Source: supplied by publisher via NetGalley
Formats available: paperback, ebook
Genres: historical romance
Series: Enterprising Scoundrels #1
Published by Sophie Barnes on January 25, 2022
Purchasing Info: Author's Website, Amazon, Barnes & Noble, Kobo
Calista Faulkner had a plan: go to England, get married, and save her father from ruin. Instead, she’s now stuck in London, penniless and without the husband she’d pinned her hopes on. Desperate to return home, she seeks employment at a hotel – as a scullery maid – a far cry from the social status she has otherwise been accustomed to. But when a chance encounter with the hotel’s owner, Mr. Donahue, leads to a change in fortune and her acquaintance with him deepens, a new problem arises. For Calista knows she must return home and marry a man she hates in order to save her family’s reputation. But how can she leave behind the man she's falling in love with? How can she marry anyone else?
There’s plenty of surrendering to go around in this charming Victorian-era historical romance. Mr. Steven Donahue AND Miss Callista Faulkner both eventually surrender to their happily ever after. But they certainly don’t start there. Or anywhere close.
As the story begins, Donahue is the owner and operator of what would today be called a boutique hotel that is desirably close to the newly built halls of Parliament. Considering that this is a romance, there’s a very apropos joke that applies here. “What do kissing and real estate have in common? The three most important things in both instances are, ‘Location, location, location.”
It’s been a ton of work to rehabilitate what was a dilapidated building, and Donahue has invested a significant amount of money in the endeavor, but the Imperial is a success that he’s rightfully proud of. As the third son of an Earl, it’s up to him to make his own way in life – even if he was born with a bit of the silver spoon in his mouth. He’s turned that silver into something that provides him with an excellent livelihood and a purpose.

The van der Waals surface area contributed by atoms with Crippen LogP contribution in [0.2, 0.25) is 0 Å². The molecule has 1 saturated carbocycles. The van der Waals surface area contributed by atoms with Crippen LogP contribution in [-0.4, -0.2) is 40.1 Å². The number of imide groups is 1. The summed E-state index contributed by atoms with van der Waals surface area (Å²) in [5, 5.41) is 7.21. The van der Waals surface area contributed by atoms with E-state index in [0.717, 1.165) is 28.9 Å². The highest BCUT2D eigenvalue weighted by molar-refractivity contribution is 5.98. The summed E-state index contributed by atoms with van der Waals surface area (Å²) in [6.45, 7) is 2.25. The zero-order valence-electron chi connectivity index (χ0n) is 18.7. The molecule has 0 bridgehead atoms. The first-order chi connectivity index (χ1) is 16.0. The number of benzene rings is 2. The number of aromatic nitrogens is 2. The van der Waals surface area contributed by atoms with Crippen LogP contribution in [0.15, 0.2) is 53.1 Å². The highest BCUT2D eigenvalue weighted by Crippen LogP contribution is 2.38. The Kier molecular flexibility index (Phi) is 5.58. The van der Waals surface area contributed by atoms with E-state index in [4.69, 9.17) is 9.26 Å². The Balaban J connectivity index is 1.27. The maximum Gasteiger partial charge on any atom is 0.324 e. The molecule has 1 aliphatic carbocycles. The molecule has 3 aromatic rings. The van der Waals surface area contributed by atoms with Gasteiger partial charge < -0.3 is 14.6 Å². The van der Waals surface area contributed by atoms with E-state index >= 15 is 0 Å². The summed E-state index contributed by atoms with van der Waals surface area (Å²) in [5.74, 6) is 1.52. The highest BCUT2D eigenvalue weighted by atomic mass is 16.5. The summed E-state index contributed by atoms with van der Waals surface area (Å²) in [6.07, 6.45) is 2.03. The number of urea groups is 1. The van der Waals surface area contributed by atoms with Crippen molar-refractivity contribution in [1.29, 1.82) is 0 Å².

Because Donahue isn’t just interested in making money for himself – although he certainly is interested in that. He also prides himself on the well-compensated jobs in excellent working conditions that his hotel – and the others he plans to build around the country – will provide for all the people necessary to make his hotels shine in every way.
That’s where Miss Callista Faulkner steps into the story – very much to her own surprise. She came from her native New York City to marry a gentleman who died while she was en route. She was fleeing a forced marriage to a despicable villain who just might possibly have gotten her father in debt for that very purpose. But her late, would-be bridegroom seems to have been marrying Callista in order to get out from under the unwelcome marriage that his own family was trying to arrange for him. So they didn’t know Callista was coming and wouldn’t have agreed or approved if they had.
Callista has run through or been relieved of the money she came to London with – and she needs to get home. Broke and desperate, she’s applied for jobs all over London only to be rejected at every turn. The Imperial offers her one last chance, but there’s a catch.